On the day before Thanksgiving, I received an email from Harry’s service coordinator, updating me on his progress during the intervening eight months. To my surprise, she informed me that while he left jail homeless, shortly after being discharged from the hospital, a mobile treatment team was able to slowly engage him and to “educate him about his disease and his medications.”
They gave him a medication box that he could carry with him, hoping that it would improve compliance, and they provided him with a cell phone so that they could find him. How innovative! I wish I were such an out-of-the-box thinker.
After several months, they were able to convince him that he might be better off with a home, and they found a residential program for him. The service coordinator’s email concluded: “He still has some issues with drugs and alcohol, but things are better, he is generally taking his meds, and he is working on communicating with staff about when he will be at the group home.”
In my role, when I get subsequent feedback about our cases, it is never good news. You cannot imagine how wonderful it was to get this communication—and the day before Thanksgiving no less!
My conclusions about this case are:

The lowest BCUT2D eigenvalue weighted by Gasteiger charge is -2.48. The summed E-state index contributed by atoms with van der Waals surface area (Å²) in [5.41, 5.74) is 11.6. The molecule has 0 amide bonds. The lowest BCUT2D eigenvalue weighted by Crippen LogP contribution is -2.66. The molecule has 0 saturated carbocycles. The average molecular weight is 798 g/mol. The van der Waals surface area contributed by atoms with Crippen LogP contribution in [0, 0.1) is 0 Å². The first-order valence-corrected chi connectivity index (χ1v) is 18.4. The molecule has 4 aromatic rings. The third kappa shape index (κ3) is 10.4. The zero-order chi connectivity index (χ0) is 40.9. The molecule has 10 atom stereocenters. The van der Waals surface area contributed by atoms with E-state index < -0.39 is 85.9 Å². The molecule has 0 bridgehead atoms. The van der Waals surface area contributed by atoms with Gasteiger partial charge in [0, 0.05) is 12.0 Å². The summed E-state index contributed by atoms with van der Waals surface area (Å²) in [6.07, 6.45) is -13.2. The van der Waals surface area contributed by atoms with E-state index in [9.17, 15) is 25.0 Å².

- We should never give up on our clients. We can never know how many times it might take before our interventions “stick”. We all concluded that Harry was a man who just didn’t want our help, and yet, look what happened.
- Our system often fails to recognize the efforts of the lowest paid line staff, and yet these underpaid and often undervalued individuals may see the truth better than anyone else. Harry didn’t want to come in to our programs for reasons he viewed as rational. “They take my money.” “They don’t let me come and go when I want.” “I like to drink.” So instead, the mobile treatment program and the service coordinator went along with him and were simply “there” when he was ready to take a step in their direction. Will they be recognized for their good work?
- Motivational approaches are so, so important. When we asked Harry to do what we wanted him to do, he wouldn’t do it. But when these creative providers met him where he was at, eventually they enticed him to move in their direction. Client-centered approaches sound so weak because they let the client drive the direction of the intervention(s); but in so many cases, it is the strongest approach we can devise.
One point of this blog is simply to recognize publicly the good work done by our line staff, who often go unrecognized. The bigger point is that we should never give up, never listen to the naysayers who tell us that these complex, multisystem patients cannot be helped because they are “somebody else’s problem.”
I hope you all had a meaningful Thanksgiving holiday and found much for which you are grateful, and all the best for a meaningful upcoming holiday season.
Erik Roskes, a regular blogger for The Crime Report, is a forensic psychiatrist and currently the Director of Forensic Services at the Springfield Hospital Center in Maryland. He welcomes readers comments. The opinions expressed are those of the author only, and do not represent those of any of Dr. Roskes’ employers or consultees, including the Maryland Department of Health and Mental Hygiene. He can be found at http://mysite.verizon.net/eroskes